Arts editor HELEN MUSA shares a week of arts in Canberra
SINGER-songwriter and 2017 Young Canberra Citizen of the Year Lucy Sugerman is pink with excitement when she arrives for a “CityNews” photo-call at the Australian Academy of Science, but it’s not music that’s done it.
Sugerman, who turned 17 the day before, is thrilled to say that before meeting us, she mastered reverse parallel parking and passed her driving test, so she’s come to meet us in her own car.
Famous in Canberra as the youngest person ever to make it to the grand final of “The Voice Australia” and a familiar face at events such as Reconciliation Day, Australia Day and the National Folk Festival, she’s now a year 12 student at Saint Clare’s College and can meet us because they have every second Tuesday off to study.
It’s a busy year and studies must come first. Sugerman is always being told that maths and music go together, but although she loves the subject, especially trigonometry, she says music is her first love.
She was classically trained on the violin from a young age and says: “The only thing I really do apart from school is voice and guitar.”
But she’s a quick learner and increasing familiarity with the media allows her to chat about how it was watching “The Wiggles” that got her into music performance and how she once met her pop idol, Taylor Swift.
Now she’s facing one of her biggest challenges as she joins with Canberra Youth Orchestra’s director-conductor Leonard Weiss to learn the art of orchestration.
In late September she’ll perform with the orchestra pieces including David Bowie’s “Space Oddity”, which she performed on “The Voice”, and several of her own songs such as “Reach Daylight”, about refugees and “Believe”, an “angsty” break-up song. As well, she has orchestrated a new piece all by herself – it doesn’t have a title yet.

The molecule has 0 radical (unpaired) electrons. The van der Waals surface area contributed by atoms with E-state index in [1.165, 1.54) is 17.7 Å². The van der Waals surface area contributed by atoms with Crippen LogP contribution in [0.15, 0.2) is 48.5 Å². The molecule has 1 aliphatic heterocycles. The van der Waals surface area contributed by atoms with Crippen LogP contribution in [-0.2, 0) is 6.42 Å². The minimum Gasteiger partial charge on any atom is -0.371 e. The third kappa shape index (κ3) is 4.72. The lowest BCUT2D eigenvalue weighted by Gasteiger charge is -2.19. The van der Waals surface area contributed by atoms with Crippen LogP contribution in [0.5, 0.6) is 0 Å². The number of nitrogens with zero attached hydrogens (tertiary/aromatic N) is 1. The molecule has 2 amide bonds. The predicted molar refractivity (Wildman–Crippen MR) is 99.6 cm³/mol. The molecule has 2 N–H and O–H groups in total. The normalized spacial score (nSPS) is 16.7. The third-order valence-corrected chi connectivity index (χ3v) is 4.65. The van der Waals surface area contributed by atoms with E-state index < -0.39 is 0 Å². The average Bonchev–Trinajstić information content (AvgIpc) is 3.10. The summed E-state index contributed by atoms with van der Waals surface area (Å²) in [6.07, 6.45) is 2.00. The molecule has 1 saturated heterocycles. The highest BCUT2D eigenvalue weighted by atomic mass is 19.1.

Weiss couldn’t be more pleased at this new direction for the orchestra, an idea inspired by a conversation with Stephanie Neeman, incoming director-manager of Music for Canberra, the orchestra’s hosting organisation.
“Stephanie suggested that the orchestra should be about engaging with young audiences, not just using young musicians to perform old classics,” Weiss says.
A movie-music tragic, Weiss has also programmed in song film scores by John Williams, including “Raiders March” from “Raiders of the Lost Ark” and the main theme and “Imperial March” from “Star Wars”, unaltered from the original films.
Sugerman, too, has been drawn in and Weiss reports that she has a good ear for the colour, sound and lush romanticism of film music.
“Lucy is a rising star in Canberra and this is a perfect way to use an artist who can speak to a young audience, he says,” adding that as a trained musician she has many ideas to bring to the orchestrating table.
With the end of year 12 looming, Sugerman can only fit in one to three hours a day for practice, but finds occasional time to perform local, private gigs, while working by email on a 2019 release with Universal Music.
Juggling school and music is never easy but her parents have been incredibly supportive. “Mum and dad come to every gig,” she says.
Now she’s facing her biggest challenge, performing in Llewellyn Hall, a very different experience from TV work and the first time, she tells “CityNews”, that she’s ever performed with a “real” orchestra.
Lucy Sugerman and Canberra Youth Orchestra, Llewellyn Hall, 7.30pm, Saturday, September 29. Bookings to premier.ticketek.com.au